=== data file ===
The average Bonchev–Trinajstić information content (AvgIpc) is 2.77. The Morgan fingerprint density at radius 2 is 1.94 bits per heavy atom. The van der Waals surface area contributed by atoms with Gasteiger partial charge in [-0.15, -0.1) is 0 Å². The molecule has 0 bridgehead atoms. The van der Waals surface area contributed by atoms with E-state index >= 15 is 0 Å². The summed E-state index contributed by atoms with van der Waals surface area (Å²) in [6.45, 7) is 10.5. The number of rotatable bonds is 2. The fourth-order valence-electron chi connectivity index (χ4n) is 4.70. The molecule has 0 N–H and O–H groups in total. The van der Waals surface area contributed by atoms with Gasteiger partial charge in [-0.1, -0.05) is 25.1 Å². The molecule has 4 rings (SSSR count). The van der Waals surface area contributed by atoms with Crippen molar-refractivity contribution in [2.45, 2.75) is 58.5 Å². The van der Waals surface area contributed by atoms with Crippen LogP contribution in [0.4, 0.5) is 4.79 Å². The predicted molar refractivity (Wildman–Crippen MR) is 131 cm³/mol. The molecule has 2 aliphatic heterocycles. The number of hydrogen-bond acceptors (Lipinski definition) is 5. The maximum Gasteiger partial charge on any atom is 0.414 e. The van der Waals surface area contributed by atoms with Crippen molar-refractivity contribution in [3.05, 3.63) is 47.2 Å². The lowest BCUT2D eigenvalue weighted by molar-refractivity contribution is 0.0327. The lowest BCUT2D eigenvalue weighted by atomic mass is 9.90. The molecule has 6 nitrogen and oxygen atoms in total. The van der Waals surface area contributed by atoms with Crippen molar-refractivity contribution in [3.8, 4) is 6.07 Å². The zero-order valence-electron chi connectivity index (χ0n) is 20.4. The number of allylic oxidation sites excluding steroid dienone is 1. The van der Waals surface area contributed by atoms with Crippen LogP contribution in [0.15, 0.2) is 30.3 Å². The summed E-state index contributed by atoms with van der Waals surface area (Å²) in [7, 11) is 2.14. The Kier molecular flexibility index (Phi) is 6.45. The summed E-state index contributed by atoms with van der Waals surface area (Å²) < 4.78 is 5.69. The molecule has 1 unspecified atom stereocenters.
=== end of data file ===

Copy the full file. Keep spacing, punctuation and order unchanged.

The average Bonchev–Trinajstić information content (AvgIpc) is 2.77. The Morgan fingerprint density at radius 2 is 1.94 bits per heavy atom. The van der Waals surface area contributed by atoms with Gasteiger partial charge in [-0.15, -0.1) is 0 Å². The molecule has 0 bridgehead atoms. The van der Waals surface area contributed by atoms with E-state index >= 15 is 0 Å². The summed E-state index contributed by atoms with van der Waals surface area (Å²) in [6.45, 7) is 10.5. The number of rotatable bonds is 2. The fourth-order valence-electron chi connectivity index (χ4n) is 4.70. The molecule has 0 N–H and O–H groups in total. The van der Waals surface area contributed by atoms with Gasteiger partial charge in [-0.1, -0.05) is 25.1 Å². The molecule has 4 rings (SSSR count). The van der Waals surface area contributed by atoms with Crippen molar-refractivity contribution in [2.45, 2.75) is 58.5 Å². The van der Waals surface area contributed by atoms with Crippen LogP contribution in [0.4, 0.5) is 4.79 Å². The predicted molar refractivity (Wildman–Crippen MR) is 131 cm³/mol. The molecule has 2 aliphatic heterocycles. The number of hydrogen-bond acceptors (Lipinski definition) is 5. The maximum Gasteiger partial charge on any atom is 0.414 e. The van der Waals surface area contributed by atoms with Crippen molar-refractivity contribution in [3.05, 3.63) is 47.2 Å². The lowest BCUT2D eigenvalue weighted by molar-refractivity contribution is 0.0327. The lowest BCUT2D eigenvalue weighted by atomic mass is 9.90. The molecule has 6 nitrogen and oxygen atoms in total. The van der Waals surface area contributed by atoms with Crippen molar-refractivity contribution in [3.8, 4) is 6.07 Å². The zero-order valence-electron chi connectivity index (χ0n) is 20.4. The number of allylic oxidation sites excluding steroid dienone is 1. The van der Waals surface area contributed by atoms with Crippen LogP contribution in [0.15, 0.2) is 30.3 Å². The summed E-state index contributed by atoms with van der Waals surface area (Å²) in [7, 11) is 2.14. The Kier molecular flexibility index (Phi) is 6.45. The summed E-state index contributed by atoms with van der Waals surface area (Å²) < 4.78 is 5.69. The molecule has 1 unspecified atom stereocenters.